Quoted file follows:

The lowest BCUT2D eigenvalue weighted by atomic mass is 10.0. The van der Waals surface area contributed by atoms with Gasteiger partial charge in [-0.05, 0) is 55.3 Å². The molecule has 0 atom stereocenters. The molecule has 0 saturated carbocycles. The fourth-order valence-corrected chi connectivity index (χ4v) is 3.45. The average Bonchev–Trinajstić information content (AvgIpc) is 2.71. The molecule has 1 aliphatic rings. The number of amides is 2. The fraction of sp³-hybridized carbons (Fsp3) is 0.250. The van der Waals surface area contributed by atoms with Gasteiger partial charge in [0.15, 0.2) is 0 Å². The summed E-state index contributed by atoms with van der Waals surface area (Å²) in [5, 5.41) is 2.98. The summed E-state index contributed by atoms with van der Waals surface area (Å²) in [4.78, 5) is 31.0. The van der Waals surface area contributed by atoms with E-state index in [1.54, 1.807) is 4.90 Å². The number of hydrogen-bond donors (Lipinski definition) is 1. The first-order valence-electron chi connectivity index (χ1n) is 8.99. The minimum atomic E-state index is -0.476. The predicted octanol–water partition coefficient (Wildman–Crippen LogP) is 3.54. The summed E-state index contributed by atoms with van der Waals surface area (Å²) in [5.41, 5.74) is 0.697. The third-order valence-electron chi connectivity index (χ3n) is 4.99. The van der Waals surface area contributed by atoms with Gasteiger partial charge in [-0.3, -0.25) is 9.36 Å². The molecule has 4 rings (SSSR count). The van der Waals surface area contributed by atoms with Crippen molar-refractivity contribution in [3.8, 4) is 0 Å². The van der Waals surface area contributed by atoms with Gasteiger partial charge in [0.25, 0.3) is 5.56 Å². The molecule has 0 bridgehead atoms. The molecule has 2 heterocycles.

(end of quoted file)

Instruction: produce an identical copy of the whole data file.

The lowest BCUT2D eigenvalue weighted by atomic mass is 10.0. The van der Waals surface area contributed by atoms with Gasteiger partial charge in [-0.05, 0) is 55.3 Å². The molecule has 0 atom stereocenters. The molecule has 0 saturated carbocycles. The fourth-order valence-corrected chi connectivity index (χ4v) is 3.45. The average Bonchev–Trinajstić information content (AvgIpc) is 2.71. The molecule has 1 aliphatic rings. The number of amides is 2. The fraction of sp³-hybridized carbons (Fsp3) is 0.250. The van der Waals surface area contributed by atoms with Gasteiger partial charge in [0.15, 0.2) is 0 Å². The summed E-state index contributed by atoms with van der Waals surface area (Å²) in [5, 5.41) is 2.98. The summed E-state index contributed by atoms with van der Waals surface area (Å²) in [4.78, 5) is 31.0. The van der Waals surface area contributed by atoms with E-state index in [1.54, 1.807) is 4.90 Å². The number of hydrogen-bond donors (Lipinski definition) is 1. The first-order valence-electron chi connectivity index (χ1n) is 8.99. The minimum atomic E-state index is -0.476. The predicted octanol–water partition coefficient (Wildman–Crippen LogP) is 3.54. The summed E-state index contributed by atoms with van der Waals surface area (Å²) in [5.41, 5.74) is 0.697. The third-order valence-electron chi connectivity index (χ3n) is 4.99. The van der Waals surface area contributed by atoms with Gasteiger partial charge in [-0.3, -0.25) is 9.36 Å². The molecule has 4 rings (SSSR count). The van der Waals surface area contributed by atoms with Crippen molar-refractivity contribution in [3.8, 4) is 0 Å². The van der Waals surface area contributed by atoms with Gasteiger partial charge in [0.25, 0.3) is 5.56 Å². The molecule has 0 bridgehead atoms. The molecule has 2 heterocycles.